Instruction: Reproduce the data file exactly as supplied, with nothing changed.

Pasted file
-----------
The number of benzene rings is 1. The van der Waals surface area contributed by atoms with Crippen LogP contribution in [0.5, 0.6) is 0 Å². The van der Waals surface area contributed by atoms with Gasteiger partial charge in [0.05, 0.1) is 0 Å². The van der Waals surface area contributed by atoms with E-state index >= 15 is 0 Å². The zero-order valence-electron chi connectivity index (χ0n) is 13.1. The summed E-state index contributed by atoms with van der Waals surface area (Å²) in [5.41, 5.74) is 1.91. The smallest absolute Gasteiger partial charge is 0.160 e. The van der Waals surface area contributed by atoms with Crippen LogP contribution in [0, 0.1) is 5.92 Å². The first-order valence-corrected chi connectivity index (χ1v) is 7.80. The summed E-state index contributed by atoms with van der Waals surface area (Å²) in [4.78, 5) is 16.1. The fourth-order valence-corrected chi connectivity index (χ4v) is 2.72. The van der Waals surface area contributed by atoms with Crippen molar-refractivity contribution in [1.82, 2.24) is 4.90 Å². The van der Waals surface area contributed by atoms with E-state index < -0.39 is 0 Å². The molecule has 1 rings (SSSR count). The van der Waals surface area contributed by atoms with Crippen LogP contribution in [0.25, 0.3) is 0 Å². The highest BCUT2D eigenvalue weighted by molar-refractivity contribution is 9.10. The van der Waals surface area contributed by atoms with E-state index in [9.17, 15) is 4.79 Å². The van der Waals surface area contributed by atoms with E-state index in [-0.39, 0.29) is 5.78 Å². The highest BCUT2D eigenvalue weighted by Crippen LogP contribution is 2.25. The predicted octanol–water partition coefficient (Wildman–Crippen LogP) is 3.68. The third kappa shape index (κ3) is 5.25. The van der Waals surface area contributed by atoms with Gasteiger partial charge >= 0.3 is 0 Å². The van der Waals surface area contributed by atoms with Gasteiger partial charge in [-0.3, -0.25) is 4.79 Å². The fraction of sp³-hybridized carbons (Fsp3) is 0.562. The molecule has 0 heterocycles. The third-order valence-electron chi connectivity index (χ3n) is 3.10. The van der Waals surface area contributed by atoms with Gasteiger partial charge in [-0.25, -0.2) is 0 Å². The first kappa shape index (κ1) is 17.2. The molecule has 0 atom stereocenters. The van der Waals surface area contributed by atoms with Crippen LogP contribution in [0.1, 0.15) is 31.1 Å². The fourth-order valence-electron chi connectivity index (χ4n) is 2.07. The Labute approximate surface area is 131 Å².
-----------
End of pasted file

The number of benzene rings is 1. The van der Waals surface area contributed by atoms with Crippen LogP contribution in [0.5, 0.6) is 0 Å². The van der Waals surface area contributed by atoms with Gasteiger partial charge in [0.05, 0.1) is 0 Å². The van der Waals surface area contributed by atoms with E-state index >= 15 is 0 Å². The zero-order valence-electron chi connectivity index (χ0n) is 13.1. The summed E-state index contributed by atoms with van der Waals surface area (Å²) in [5.41, 5.74) is 1.91. The smallest absolute Gasteiger partial charge is 0.160 e. The van der Waals surface area contributed by atoms with Crippen LogP contribution in [0, 0.1) is 5.92 Å². The first-order valence-corrected chi connectivity index (χ1v) is 7.80. The summed E-state index contributed by atoms with van der Waals surface area (Å²) in [4.78, 5) is 16.1. The fourth-order valence-corrected chi connectivity index (χ4v) is 2.72. The van der Waals surface area contributed by atoms with Crippen molar-refractivity contribution in [1.82, 2.24) is 4.90 Å². The van der Waals surface area contributed by atoms with E-state index < -0.39 is 0 Å². The molecule has 1 rings (SSSR count). The van der Waals surface area contributed by atoms with Crippen LogP contribution in [0.25, 0.3) is 0 Å². The highest BCUT2D eigenvalue weighted by molar-refractivity contribution is 9.10. The van der Waals surface area contributed by atoms with E-state index in [9.17, 15) is 4.79 Å². The van der Waals surface area contributed by atoms with E-state index in [-0.39, 0.29) is 5.78 Å². The highest BCUT2D eigenvalue weighted by Crippen LogP contribution is 2.25. The predicted octanol–water partition coefficient (Wildman–Crippen LogP) is 3.68. The third kappa shape index (κ3) is 5.25. The van der Waals surface area contributed by atoms with Gasteiger partial charge >= 0.3 is 0 Å². The van der Waals surface area contributed by atoms with Gasteiger partial charge in [-0.3, -0.25) is 4.79 Å². The fraction of sp³-hybridized carbons (Fsp3) is 0.562. The molecule has 0 heterocycles. The third-order valence-electron chi connectivity index (χ3n) is 3.10. The van der Waals surface area contributed by atoms with Gasteiger partial charge in [-0.25, -0.2) is 0 Å². The first kappa shape index (κ1) is 17.2. The molecule has 0 atom stereocenters. The van der Waals surface area contributed by atoms with Crippen LogP contribution in [0.1, 0.15) is 31.1 Å². The fourth-order valence-electron chi connectivity index (χ4n) is 2.07. The Labute approximate surface area is 131 Å².